Appellee argues that the Board of Trustees cites no authority for its interpretation of the Pension Plan's application to either every public safety job or just the participant's current job, and further argues that, in any event, the Board's interpretation of the circuit court's reasoning is incorrect. Appellee next asserts that the Board of Trustees has erected a "strawman" regarding appellee's failure to apply for the correctional officer job because, while not in the record, the correctional officer job qualifications are "the very same ones the [a]ppellee failed to meet . . . in his current position." Appellee concludes by arguing, generally, that the circuit court did not err in remanding the matter because the Board of Trustees' decision was "not only not supported by substantial evidence, but [was] premised on erroneous conclusions of law."
B. Standard of Review
We review a circuit court's decision to remand a case to the administrative agency for additional fact-finding under an abuse of discretion standard. See Johnson v. Criminal Injuries Comp. Bd., 145 Md.App. 96, 116 (2002) ("We are therefore persuaded that Judge Byrnes neither erred nor abused his discretion when he remanded the case to the Board for additional fact finding."); Juiliano v. Lion's Manor Nursing Home, 62 Md.App. 145, 156-57 (1985) (holding that the circuit court's remand order was an abuse of discretion because "it had not yet determined whether the evidence supported the agency findings."). "A trial court only `abuses its discretion when it acts without reference to any guiding principles or rules of law or where no reasonable person would take the view adopted by the court.'" Bartlett v. Portfolio Recovery Assocs., LLC, 438 Md. 255, 273 (2014) (citation omitted).
Neither party disputes that the core issue in this case is the sufficiency, vel non, of the record used by the hearing examiner and the Board of Trustees in rendering the decision to deny disability benefits to appellee. Every other issue—such as the availability (and details) of the correctional officer position, appellee's reasons for apparently not pursuing it, and the circumstances surrounding appellee's supposed inability to qualify at the shooting range with the warming gloves—stems from the dearth of evidence before each reviewing body, from the hearing examiner to this Court. In pursuit of a resolution, the hearing examiner and the circuit court took two contrasting routes. The hearing examiner, like the Board of Trustees, lamented the situation and sympathized with appellee, but felt obligated to make a finding on the record as presented. The circuit court, like appellee, felt the lack of evidence ipso facto demonstrated the need for a remand for additional fact-finding. However well-intentioned the circuit court's reasoning may be, we believe the circuit court's decision to remand was in error.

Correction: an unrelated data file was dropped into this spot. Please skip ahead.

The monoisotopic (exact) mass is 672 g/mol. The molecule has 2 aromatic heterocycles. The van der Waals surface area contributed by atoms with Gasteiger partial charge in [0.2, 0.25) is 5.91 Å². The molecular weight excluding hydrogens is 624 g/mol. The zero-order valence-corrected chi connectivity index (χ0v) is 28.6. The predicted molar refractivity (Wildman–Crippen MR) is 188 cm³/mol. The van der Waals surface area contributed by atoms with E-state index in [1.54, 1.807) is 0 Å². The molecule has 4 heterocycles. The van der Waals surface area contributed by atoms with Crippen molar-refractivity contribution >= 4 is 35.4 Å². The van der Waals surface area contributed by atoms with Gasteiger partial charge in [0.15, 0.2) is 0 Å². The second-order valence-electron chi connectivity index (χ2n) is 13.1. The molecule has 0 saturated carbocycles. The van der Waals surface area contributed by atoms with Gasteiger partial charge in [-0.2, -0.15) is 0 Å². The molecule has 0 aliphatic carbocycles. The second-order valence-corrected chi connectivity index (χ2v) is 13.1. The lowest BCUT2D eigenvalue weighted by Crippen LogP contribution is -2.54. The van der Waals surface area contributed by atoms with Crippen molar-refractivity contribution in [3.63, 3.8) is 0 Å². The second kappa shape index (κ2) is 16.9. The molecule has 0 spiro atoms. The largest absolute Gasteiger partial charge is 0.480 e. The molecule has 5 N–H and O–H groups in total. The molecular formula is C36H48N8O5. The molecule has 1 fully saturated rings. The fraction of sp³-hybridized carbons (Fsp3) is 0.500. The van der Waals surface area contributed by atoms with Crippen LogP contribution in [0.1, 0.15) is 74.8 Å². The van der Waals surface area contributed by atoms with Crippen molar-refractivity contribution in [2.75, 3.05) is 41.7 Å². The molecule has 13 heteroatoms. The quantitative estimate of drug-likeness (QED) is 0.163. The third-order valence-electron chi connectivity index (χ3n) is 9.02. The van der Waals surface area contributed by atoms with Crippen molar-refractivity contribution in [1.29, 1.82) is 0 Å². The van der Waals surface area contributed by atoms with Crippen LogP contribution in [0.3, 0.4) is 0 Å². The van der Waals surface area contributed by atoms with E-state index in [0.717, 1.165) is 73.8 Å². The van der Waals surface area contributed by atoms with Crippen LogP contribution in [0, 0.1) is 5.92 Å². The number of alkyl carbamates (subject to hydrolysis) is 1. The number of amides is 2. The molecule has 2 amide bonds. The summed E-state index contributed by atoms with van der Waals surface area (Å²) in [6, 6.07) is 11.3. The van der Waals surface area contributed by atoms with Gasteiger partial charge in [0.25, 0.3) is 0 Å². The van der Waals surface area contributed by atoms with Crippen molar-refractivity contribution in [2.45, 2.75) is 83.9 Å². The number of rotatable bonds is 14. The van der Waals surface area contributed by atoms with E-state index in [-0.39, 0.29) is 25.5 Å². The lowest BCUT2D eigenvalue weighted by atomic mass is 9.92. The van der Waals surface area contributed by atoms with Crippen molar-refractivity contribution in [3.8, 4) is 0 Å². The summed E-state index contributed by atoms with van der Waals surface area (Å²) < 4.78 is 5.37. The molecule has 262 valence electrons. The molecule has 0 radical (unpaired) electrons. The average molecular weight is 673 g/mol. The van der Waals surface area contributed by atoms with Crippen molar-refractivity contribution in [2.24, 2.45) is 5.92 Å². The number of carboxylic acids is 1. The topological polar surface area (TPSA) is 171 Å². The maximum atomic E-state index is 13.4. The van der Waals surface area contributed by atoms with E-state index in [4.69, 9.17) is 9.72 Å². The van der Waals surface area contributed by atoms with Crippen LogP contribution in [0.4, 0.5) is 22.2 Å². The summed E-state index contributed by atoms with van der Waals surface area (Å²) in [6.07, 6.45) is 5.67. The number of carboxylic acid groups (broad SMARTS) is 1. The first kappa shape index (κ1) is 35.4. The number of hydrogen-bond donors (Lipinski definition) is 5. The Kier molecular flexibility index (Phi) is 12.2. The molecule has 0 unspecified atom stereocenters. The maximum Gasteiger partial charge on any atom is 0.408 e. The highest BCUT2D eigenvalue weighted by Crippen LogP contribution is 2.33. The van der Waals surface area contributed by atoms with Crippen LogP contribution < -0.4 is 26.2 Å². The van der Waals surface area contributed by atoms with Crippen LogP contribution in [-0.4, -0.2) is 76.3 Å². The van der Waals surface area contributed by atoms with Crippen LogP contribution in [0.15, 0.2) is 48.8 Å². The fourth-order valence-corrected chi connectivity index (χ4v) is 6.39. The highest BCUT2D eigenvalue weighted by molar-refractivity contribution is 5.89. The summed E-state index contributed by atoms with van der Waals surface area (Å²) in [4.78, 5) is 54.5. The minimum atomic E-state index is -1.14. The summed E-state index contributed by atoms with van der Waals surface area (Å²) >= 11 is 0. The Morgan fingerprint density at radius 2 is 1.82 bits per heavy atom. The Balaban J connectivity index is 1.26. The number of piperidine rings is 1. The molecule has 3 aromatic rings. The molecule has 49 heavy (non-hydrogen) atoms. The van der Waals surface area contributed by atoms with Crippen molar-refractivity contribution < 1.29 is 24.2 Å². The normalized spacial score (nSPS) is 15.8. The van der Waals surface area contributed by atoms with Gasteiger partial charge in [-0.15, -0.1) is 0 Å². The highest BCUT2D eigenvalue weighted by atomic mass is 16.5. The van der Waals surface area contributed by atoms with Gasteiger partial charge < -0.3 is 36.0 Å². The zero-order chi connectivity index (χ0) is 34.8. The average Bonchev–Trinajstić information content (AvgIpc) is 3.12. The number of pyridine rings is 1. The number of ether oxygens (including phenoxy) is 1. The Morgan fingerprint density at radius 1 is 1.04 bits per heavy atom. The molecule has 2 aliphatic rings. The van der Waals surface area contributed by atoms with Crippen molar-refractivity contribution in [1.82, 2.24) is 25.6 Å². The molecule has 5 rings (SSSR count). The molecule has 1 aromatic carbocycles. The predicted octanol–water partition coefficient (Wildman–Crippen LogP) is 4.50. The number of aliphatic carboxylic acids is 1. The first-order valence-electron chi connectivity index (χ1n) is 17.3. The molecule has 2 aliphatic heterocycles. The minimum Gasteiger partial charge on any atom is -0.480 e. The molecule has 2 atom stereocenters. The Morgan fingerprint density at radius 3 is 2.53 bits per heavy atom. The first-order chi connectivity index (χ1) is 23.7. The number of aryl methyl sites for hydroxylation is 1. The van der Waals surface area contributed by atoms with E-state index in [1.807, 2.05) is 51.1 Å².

In this case, judicial review of the agency's decision is governed by § 10-222 (1984, 2014 Repl. Vol.) of the State Government Article ("SG").
The other, § 10-222(h), provides:
As the Court of Appeals has noted, the critical distinction between the two provisions is that the former, § 10-222(f), is triggered upon motion by a party before the court has conducted any judicial review, and the latter, § 10-222(h), is triggered after the court conducted judicial review and assessed the agency's decision. See, e.g., Metro Maint. Sys. South, Inc. v. Milburn, 442 Md. 289, 305-07 (2015).
The difficulty presented by the circuit court's remand in this case is that the court remanded the case for taking additional evidence after considering the merits of the case, which means the remand was ordered pursuant to § 10-222(h), but essentially for the purposes of § 10-222(f). Were the remand to have been ordered before the hearing, pursuant to the procedures enumerated in § 10-222(f), this appeal likely would have been dismissed as a non-final, non-appealable judgment, because the circuit court would not have been "divested of its continuing jurisdiction over the case." Anne Arundel Cty v. Rode, 214 Md.App. 702, 715 (2013). However, because no motion was made before the hearing and the court remanded the matter after considering the merits, we examine this case through the lens of a decision rendered pursuant to § 10-222(h).